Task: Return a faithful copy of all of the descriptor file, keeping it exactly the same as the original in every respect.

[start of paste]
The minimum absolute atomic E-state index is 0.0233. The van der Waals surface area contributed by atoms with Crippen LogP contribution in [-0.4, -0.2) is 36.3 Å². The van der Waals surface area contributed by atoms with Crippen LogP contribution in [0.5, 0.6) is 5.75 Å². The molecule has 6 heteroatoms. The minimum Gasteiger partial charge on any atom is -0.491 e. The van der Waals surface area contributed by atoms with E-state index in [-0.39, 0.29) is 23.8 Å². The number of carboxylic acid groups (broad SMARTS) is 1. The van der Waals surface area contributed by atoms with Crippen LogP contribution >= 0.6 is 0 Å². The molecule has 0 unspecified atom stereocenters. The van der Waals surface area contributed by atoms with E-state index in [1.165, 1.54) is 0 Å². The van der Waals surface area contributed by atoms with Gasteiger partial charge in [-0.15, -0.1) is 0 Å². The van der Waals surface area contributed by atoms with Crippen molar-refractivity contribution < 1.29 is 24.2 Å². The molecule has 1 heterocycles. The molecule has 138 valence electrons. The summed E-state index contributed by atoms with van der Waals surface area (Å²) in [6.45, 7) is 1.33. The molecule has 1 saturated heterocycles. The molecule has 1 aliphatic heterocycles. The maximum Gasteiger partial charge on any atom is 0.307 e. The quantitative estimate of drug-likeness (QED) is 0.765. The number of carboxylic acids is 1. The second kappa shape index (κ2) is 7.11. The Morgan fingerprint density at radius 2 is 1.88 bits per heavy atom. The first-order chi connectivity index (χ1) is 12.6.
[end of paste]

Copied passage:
The minimum absolute atomic E-state index is 0.0233. The van der Waals surface area contributed by atoms with Crippen LogP contribution in [-0.4, -0.2) is 36.3 Å². The van der Waals surface area contributed by atoms with Crippen LogP contribution in [0.5, 0.6) is 5.75 Å². The molecule has 6 heteroatoms. The minimum Gasteiger partial charge on any atom is -0.491 e. The van der Waals surface area contributed by atoms with E-state index in [-0.39, 0.29) is 23.8 Å². The number of carboxylic acid groups (broad SMARTS) is 1. The van der Waals surface area contributed by atoms with Crippen LogP contribution >= 0.6 is 0 Å². The molecule has 0 unspecified atom stereocenters. The van der Waals surface area contributed by atoms with E-state index in [1.165, 1.54) is 0 Å². The van der Waals surface area contributed by atoms with Gasteiger partial charge in [-0.15, -0.1) is 0 Å². The van der Waals surface area contributed by atoms with Crippen molar-refractivity contribution < 1.29 is 24.2 Å². The molecule has 1 heterocycles. The molecule has 138 valence electrons. The summed E-state index contributed by atoms with van der Waals surface area (Å²) in [6.45, 7) is 1.33. The molecule has 1 saturated heterocycles. The molecule has 1 aliphatic heterocycles. The maximum Gasteiger partial charge on any atom is 0.307 e. The quantitative estimate of drug-likeness (QED) is 0.765. The number of carboxylic acids is 1. The second kappa shape index (κ2) is 7.11. The Morgan fingerprint density at radius 2 is 1.88 bits per heavy atom. The first-order chi connectivity index (χ1) is 12.6.